Features

The abolition of man

"The abolition of man" Continued...

Issue: "Summer Books 2002," July 7, 2002

Even so, Mr. Clapp added, "Most of our authors are careful not to overdo masculine pronouns in reference to God. We recognize that in the past masculine language for God has sometimes been illegitimately used to reinforce the subjugation of women."

Art is the signature of man," wrote G.K. Chesterton in his classic Christian apologetic, The Everlasting Man. Today, an editor would most likely change his phrase to "Art is the signature of humanity," and the book would be retitled The Everlasting Humankind.

Happily for writers who carry on the tradition of Lewis and Chesterton, some publishers are not trendy. While not an exclusively Christian press, Spence Publishing in Dallas has carved out a niche by publishing important conservative books-many written by Christians-that few other publishers would dare to print. "Far from requiring inclusive language," said Spence's editor in chief, Mitchell Muncy, "we forbid it."

To explain his position, Mr. Muncy cited the four reasons for retaining man given by Jacques Barzun in From Dawn to Decadence (see sidebar)-"etymology, convenience, the unsuspected incompleteness of 'man and woman,' and literary tradition."

Mr. Muncy asked, "Does anyone really believe-really-that those who decline to use inclusive language despise women? If such reasons as Barzun's are merely a mask for bigotry, what prevents others from interpreting the reasons in favor of inclusive language as a mask for, say, the desire to impose oneself on others?"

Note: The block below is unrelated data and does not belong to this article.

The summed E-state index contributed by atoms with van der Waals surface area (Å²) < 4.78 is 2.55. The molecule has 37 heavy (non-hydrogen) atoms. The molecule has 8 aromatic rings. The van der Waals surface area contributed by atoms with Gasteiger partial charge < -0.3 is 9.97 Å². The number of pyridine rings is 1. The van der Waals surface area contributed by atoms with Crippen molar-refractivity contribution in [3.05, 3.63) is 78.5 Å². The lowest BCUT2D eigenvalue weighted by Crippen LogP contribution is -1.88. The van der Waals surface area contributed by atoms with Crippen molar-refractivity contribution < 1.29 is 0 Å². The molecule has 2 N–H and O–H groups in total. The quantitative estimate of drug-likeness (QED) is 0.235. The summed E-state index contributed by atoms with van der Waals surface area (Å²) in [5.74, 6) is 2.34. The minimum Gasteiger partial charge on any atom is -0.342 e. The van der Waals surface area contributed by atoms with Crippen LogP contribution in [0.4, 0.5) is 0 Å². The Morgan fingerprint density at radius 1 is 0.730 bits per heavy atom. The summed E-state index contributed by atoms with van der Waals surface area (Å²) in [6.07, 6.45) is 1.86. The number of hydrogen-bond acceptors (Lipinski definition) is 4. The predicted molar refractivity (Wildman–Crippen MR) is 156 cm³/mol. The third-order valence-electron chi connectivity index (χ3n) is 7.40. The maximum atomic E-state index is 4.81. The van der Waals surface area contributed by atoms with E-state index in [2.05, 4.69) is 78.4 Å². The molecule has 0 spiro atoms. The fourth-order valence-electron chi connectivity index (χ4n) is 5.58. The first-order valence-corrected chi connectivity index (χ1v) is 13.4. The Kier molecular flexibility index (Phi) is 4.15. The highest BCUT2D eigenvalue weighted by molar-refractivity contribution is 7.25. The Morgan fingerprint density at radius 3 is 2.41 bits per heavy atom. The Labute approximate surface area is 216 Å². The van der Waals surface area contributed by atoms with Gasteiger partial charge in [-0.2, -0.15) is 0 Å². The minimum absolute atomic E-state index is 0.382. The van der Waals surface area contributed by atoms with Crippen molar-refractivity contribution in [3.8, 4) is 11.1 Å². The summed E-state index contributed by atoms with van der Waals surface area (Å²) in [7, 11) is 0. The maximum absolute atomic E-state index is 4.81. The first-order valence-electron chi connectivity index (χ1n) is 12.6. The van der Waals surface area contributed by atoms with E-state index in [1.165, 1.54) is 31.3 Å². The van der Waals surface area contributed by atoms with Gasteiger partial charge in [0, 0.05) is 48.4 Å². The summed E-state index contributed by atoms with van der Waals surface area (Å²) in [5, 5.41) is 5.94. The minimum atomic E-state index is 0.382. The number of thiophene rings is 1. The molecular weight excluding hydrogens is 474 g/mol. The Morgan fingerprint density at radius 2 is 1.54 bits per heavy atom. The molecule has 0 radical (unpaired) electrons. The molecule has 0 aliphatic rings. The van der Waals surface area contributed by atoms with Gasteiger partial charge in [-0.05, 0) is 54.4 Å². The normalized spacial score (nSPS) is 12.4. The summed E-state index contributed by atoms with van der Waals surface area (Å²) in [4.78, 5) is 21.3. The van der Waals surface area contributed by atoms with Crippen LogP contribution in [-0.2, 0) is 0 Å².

Of the major Christian publishers contacted for this article, only one took a stance in favor of traditional English: Crossway Books in Wheaton, Illinois, publisher of the new English Standard Version of the Bible, a translation that stands against the gender current. "We generally let the authors speak as they wish," said Marvin Padgett, Crossway's editorial vice president. "But we would discourage an aggressive gender-inclusivistic style."

As to why most other publishers encourage "inclusive language," Mr. Padgett speculated, "Maybe because they are unduly influenced by academia. After all, not even The New York Times goes as far as some publishers. Television doesn't either. Real people simply don't talk or write that way. It's only when someone stops to think about it that they engage in pronoun envy."

-Sam Torode is a freelance writer

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